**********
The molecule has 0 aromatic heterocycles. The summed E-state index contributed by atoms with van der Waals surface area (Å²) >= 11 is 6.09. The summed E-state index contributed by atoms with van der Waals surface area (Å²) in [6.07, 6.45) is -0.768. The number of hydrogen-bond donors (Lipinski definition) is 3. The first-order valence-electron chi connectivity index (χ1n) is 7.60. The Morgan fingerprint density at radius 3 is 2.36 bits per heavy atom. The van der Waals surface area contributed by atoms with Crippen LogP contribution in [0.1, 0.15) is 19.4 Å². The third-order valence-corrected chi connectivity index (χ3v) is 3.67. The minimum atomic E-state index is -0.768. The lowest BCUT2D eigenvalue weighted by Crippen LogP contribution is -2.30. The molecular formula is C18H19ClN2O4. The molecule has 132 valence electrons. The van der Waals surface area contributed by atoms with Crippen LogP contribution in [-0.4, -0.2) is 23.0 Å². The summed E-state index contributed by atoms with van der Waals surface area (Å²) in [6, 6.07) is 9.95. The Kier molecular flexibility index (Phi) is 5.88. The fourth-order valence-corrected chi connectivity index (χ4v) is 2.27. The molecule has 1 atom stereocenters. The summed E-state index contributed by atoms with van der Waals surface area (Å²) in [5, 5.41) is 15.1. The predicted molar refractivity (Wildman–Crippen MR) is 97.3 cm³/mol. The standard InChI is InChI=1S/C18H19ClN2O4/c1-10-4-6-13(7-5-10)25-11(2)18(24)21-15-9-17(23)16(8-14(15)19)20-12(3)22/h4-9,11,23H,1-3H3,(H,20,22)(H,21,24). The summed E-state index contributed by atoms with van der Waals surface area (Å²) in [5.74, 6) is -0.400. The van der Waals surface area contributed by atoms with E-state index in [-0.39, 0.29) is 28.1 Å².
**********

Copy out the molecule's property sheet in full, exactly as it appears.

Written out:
The molecule has 0 aromatic heterocycles. The summed E-state index contributed by atoms with van der Waals surface area (Å²) >= 11 is 6.09. The summed E-state index contributed by atoms with van der Waals surface area (Å²) in [6.07, 6.45) is -0.768. The number of hydrogen-bond donors (Lipinski definition) is 3. The first-order valence-electron chi connectivity index (χ1n) is 7.60. The Morgan fingerprint density at radius 3 is 2.36 bits per heavy atom. The van der Waals surface area contributed by atoms with Crippen LogP contribution in [0.1, 0.15) is 19.4 Å². The third-order valence-corrected chi connectivity index (χ3v) is 3.67. The minimum atomic E-state index is -0.768. The lowest BCUT2D eigenvalue weighted by Crippen LogP contribution is -2.30. The molecular formula is C18H19ClN2O4. The molecule has 132 valence electrons. The van der Waals surface area contributed by atoms with Crippen LogP contribution in [-0.4, -0.2) is 23.0 Å². The summed E-state index contributed by atoms with van der Waals surface area (Å²) in [6, 6.07) is 9.95. The Kier molecular flexibility index (Phi) is 5.88. The fourth-order valence-corrected chi connectivity index (χ4v) is 2.27. The molecule has 1 atom stereocenters. The summed E-state index contributed by atoms with van der Waals surface area (Å²) in [5, 5.41) is 15.1. The predicted molar refractivity (Wildman–Crippen MR) is 97.3 cm³/mol. The standard InChI is InChI=1S/C18H19ClN2O4/c1-10-4-6-13(7-5-10)25-11(2)18(24)21-15-9-17(23)16(8-14(15)19)20-12(3)22/h4-9,11,23H,1-3H3,(H,20,22)(H,21,24). The summed E-state index contributed by atoms with van der Waals surface area (Å²) in [5.74, 6) is -0.400. The van der Waals surface area contributed by atoms with E-state index in [-0.39, 0.29) is 28.1 Å².